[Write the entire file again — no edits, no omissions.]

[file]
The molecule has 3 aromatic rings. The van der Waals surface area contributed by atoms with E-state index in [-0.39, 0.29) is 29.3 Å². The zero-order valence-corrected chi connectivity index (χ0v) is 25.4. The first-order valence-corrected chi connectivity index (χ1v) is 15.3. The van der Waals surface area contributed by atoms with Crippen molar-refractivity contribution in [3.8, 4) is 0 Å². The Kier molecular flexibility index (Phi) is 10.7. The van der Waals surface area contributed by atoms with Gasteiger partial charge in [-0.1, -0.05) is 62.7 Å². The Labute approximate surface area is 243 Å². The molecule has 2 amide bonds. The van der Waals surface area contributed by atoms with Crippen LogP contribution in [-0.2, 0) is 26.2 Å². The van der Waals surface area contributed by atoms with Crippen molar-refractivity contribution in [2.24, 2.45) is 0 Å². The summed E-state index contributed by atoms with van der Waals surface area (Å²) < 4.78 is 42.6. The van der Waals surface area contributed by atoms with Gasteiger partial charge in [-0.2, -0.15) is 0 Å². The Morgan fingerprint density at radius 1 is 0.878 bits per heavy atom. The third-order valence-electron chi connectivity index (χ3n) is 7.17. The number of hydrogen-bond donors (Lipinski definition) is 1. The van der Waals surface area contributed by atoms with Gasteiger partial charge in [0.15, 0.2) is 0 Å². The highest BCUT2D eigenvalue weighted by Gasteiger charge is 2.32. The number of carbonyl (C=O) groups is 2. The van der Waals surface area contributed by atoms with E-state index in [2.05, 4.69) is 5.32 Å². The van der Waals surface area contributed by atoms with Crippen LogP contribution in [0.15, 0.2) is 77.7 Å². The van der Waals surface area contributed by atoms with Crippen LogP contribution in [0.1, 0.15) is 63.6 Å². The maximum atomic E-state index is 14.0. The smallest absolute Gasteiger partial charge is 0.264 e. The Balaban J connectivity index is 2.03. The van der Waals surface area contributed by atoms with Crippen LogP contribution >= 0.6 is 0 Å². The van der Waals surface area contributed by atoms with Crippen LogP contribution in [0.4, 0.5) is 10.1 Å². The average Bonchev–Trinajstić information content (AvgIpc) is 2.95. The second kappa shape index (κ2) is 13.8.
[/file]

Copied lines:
The molecule has 3 aromatic rings. The van der Waals surface area contributed by atoms with E-state index in [-0.39, 0.29) is 29.3 Å². The zero-order valence-corrected chi connectivity index (χ0v) is 25.4. The first-order valence-corrected chi connectivity index (χ1v) is 15.3. The van der Waals surface area contributed by atoms with Crippen molar-refractivity contribution in [3.8, 4) is 0 Å². The Kier molecular flexibility index (Phi) is 10.7. The van der Waals surface area contributed by atoms with Gasteiger partial charge in [-0.1, -0.05) is 62.7 Å². The Labute approximate surface area is 243 Å². The molecule has 2 amide bonds. The van der Waals surface area contributed by atoms with Crippen LogP contribution in [-0.2, 0) is 26.2 Å². The van der Waals surface area contributed by atoms with Crippen molar-refractivity contribution in [2.24, 2.45) is 0 Å². The summed E-state index contributed by atoms with van der Waals surface area (Å²) < 4.78 is 42.6. The van der Waals surface area contributed by atoms with Gasteiger partial charge in [-0.2, -0.15) is 0 Å². The Morgan fingerprint density at radius 1 is 0.878 bits per heavy atom. The third-order valence-electron chi connectivity index (χ3n) is 7.17. The number of hydrogen-bond donors (Lipinski definition) is 1. The van der Waals surface area contributed by atoms with Gasteiger partial charge in [0.15, 0.2) is 0 Å². The highest BCUT2D eigenvalue weighted by Gasteiger charge is 2.32. The number of carbonyl (C=O) groups is 2. The van der Waals surface area contributed by atoms with E-state index in [2.05, 4.69) is 5.32 Å². The van der Waals surface area contributed by atoms with Crippen LogP contribution in [0.15, 0.2) is 77.7 Å². The van der Waals surface area contributed by atoms with Crippen LogP contribution in [0.1, 0.15) is 63.6 Å². The maximum atomic E-state index is 14.0. The smallest absolute Gasteiger partial charge is 0.264 e. The Balaban J connectivity index is 2.03. The van der Waals surface area contributed by atoms with Crippen LogP contribution >= 0.6 is 0 Å². The van der Waals surface area contributed by atoms with Crippen LogP contribution in [0.4, 0.5) is 10.1 Å². The average Bonchev–Trinajstić information content (AvgIpc) is 2.95. The second kappa shape index (κ2) is 13.8.